Glide is a package manager for the Go programming language that can greatly ease the chore of package management by supporting package independence between projects, versioning, and non-master branches.
Continue reading “GoLang: Glide for Go language package management”
Using 3rd party packages from github is made very simple in the Go language with the import statement. But one problem is that “go get” will always pull the HEAD of the master branch and there is no way to explicitly specify another branch.
The ultimate answer would be to use a package dependency manager like Glide, which I describe in this article. But if you cannot introduce Glide into your workflow yet then manually populating the vendor directory (enabled by default since 1.6) is a viable alternative.
Continue reading “GoLang: Vendor directory for github branches other than master”
If you have worked on deploying packages via apt-get, you are probably familiar with a couple of forms of interruption during the package installation and upgrade process.
The first is the text menu shown during package upgrades that informs you that a new configuration file is available and asks if you want to keep your current one, use the new one from the package maintainer, or show the difference.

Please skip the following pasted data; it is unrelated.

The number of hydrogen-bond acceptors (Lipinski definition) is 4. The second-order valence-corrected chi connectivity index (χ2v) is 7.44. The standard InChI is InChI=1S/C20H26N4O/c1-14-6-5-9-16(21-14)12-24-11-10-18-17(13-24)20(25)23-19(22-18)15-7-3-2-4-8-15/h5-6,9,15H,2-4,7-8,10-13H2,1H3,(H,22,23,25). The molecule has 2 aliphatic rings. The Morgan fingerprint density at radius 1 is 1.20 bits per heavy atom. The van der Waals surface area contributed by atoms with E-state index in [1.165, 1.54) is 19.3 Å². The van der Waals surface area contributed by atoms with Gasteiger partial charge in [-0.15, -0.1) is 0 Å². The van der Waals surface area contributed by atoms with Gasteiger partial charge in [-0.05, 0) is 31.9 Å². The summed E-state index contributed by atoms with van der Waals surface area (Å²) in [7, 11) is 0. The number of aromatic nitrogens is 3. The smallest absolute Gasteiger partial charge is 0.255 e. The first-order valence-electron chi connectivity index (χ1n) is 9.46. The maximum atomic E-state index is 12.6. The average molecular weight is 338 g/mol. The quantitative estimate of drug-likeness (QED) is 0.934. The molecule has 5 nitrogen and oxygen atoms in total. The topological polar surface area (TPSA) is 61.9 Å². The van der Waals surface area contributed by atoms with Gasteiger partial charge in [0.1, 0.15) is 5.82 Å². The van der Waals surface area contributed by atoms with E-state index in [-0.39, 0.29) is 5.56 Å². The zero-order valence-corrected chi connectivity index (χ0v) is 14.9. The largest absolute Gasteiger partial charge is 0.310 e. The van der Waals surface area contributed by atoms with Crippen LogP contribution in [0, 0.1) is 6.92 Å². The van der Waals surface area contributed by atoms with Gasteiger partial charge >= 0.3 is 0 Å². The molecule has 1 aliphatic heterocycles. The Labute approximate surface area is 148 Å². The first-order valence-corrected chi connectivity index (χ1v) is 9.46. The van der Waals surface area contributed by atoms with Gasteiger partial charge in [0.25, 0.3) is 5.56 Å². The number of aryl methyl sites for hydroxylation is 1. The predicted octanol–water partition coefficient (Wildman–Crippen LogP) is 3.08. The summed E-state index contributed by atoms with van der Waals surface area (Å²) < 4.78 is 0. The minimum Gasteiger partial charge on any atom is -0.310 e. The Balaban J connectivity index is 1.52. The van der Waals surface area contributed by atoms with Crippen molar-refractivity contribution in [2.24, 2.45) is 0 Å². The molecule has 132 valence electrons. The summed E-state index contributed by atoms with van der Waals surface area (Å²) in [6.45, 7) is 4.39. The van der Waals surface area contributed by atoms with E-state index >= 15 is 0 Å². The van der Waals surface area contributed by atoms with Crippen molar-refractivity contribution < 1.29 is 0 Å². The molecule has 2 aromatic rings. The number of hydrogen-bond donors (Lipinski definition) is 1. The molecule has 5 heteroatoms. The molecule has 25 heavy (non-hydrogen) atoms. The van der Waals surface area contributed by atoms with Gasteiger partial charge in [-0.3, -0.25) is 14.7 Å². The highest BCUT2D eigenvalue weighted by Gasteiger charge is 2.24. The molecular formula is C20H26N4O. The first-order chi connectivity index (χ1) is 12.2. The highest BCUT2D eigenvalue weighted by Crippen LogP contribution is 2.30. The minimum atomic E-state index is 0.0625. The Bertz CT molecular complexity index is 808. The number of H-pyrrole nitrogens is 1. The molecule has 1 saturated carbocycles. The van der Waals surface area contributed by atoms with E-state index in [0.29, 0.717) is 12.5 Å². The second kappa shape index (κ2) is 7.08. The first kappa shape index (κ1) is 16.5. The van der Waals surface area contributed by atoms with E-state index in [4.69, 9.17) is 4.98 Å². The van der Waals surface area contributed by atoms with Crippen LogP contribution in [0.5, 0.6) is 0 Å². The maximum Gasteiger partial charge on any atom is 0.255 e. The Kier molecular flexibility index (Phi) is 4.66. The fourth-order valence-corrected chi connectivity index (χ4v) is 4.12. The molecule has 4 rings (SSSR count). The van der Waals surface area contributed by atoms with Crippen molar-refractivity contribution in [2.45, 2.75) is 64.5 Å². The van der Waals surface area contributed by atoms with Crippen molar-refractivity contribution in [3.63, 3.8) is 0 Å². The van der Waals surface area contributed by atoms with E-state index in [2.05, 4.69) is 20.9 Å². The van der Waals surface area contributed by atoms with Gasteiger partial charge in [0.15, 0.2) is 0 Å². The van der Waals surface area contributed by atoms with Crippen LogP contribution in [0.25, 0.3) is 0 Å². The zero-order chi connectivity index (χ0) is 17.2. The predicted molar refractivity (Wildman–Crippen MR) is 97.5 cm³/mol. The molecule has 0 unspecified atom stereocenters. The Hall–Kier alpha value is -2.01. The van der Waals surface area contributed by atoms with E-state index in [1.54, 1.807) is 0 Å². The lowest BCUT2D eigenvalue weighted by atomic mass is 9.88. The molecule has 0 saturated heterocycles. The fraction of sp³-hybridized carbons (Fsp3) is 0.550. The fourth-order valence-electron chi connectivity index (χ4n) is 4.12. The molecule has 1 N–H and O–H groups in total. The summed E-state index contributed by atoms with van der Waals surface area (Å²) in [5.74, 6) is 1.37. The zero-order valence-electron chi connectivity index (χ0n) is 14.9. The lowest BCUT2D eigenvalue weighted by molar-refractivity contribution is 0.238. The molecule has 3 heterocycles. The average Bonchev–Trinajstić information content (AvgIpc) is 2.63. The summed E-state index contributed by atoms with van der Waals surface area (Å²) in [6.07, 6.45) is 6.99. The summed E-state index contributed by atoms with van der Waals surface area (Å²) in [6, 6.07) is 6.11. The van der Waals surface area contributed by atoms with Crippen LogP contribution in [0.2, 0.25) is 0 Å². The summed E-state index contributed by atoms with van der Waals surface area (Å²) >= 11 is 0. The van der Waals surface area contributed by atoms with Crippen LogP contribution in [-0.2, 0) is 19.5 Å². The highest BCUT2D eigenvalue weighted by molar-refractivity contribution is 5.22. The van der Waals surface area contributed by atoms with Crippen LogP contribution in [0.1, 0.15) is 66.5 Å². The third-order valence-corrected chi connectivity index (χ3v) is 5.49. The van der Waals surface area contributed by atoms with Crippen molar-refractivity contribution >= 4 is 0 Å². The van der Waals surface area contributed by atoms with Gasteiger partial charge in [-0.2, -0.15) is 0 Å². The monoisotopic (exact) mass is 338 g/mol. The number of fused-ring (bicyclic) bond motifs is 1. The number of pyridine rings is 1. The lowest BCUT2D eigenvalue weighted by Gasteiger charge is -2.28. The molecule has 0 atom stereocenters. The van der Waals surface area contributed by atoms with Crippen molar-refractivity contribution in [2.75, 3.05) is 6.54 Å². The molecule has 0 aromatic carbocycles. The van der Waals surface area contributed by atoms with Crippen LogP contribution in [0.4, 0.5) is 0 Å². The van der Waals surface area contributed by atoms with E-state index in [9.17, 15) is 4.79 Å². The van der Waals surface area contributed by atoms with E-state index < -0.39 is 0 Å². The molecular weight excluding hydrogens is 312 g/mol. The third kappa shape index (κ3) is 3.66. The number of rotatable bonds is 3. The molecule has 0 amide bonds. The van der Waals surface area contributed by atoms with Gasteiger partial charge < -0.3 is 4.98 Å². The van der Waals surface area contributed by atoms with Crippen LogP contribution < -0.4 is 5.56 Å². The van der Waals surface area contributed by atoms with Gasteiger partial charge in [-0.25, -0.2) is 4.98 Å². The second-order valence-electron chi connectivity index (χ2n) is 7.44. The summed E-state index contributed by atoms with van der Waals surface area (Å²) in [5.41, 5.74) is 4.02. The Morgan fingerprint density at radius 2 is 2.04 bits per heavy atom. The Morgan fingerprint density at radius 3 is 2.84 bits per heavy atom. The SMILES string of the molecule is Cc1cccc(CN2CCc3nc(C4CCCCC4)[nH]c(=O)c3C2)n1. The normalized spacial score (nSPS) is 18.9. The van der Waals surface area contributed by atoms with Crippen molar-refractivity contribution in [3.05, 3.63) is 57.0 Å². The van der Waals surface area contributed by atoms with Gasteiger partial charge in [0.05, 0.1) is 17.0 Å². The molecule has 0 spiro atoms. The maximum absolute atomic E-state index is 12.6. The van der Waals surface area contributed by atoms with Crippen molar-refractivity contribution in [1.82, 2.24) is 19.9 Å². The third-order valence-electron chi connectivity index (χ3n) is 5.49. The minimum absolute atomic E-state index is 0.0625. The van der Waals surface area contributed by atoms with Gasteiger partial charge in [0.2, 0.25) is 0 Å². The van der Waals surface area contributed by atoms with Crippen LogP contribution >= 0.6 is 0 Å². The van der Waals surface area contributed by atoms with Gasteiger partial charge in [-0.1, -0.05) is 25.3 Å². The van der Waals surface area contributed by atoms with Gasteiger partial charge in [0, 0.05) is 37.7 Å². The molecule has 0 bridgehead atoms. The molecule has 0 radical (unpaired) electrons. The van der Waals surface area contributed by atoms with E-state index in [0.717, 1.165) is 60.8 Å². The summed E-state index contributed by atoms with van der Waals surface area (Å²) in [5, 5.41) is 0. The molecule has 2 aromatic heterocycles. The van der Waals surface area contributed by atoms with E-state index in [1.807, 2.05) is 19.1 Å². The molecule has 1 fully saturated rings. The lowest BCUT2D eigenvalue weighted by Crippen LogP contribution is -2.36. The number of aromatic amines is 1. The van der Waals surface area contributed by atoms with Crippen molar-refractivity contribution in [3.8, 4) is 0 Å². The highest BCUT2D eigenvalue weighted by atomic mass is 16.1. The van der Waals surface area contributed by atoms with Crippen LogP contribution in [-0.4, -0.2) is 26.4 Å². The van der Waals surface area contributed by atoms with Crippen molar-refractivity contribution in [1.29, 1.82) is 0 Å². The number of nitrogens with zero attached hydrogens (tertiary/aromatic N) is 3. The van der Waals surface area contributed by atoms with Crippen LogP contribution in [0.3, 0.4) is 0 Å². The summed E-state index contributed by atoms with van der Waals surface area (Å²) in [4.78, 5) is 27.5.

The second is the occasional ASCII dialog that interrupts the install/upgrade and ask for essential information before moving forward. The screenshot below is the dialog you get when installing MySQL or MariaDB, asking to set the initial root password for the database.
The problem, in this age of cloud scale, is that you often need completely silent installations and upgrades that can be pushed out via Configuration Management. Even if this is a build for an immutable image, you would prefer a completely automated construction process instead of manual intervention each time you build an image.
Continue reading “Ubuntu: Silent package installation and debconf”
In a production environment, it is common to have restricted internet access on the production deployment hosts. This means that using the standard ‘npm install’ and pulling modules from the registry.npmjs.org repository is not an option.
Given the breadth of the dependency graph required for most modules, this packaging is something you want automated without needing to modify the package.json file by hand.
After various failed attempts at: using npmbox, scripts wrapping up ‘npm pack’, and archiving the entire node_modules directory – the npm-bundle module finally provided a proper solution.
Continue reading “Node.js: Packaging modules for offline deployment using npm-bundle”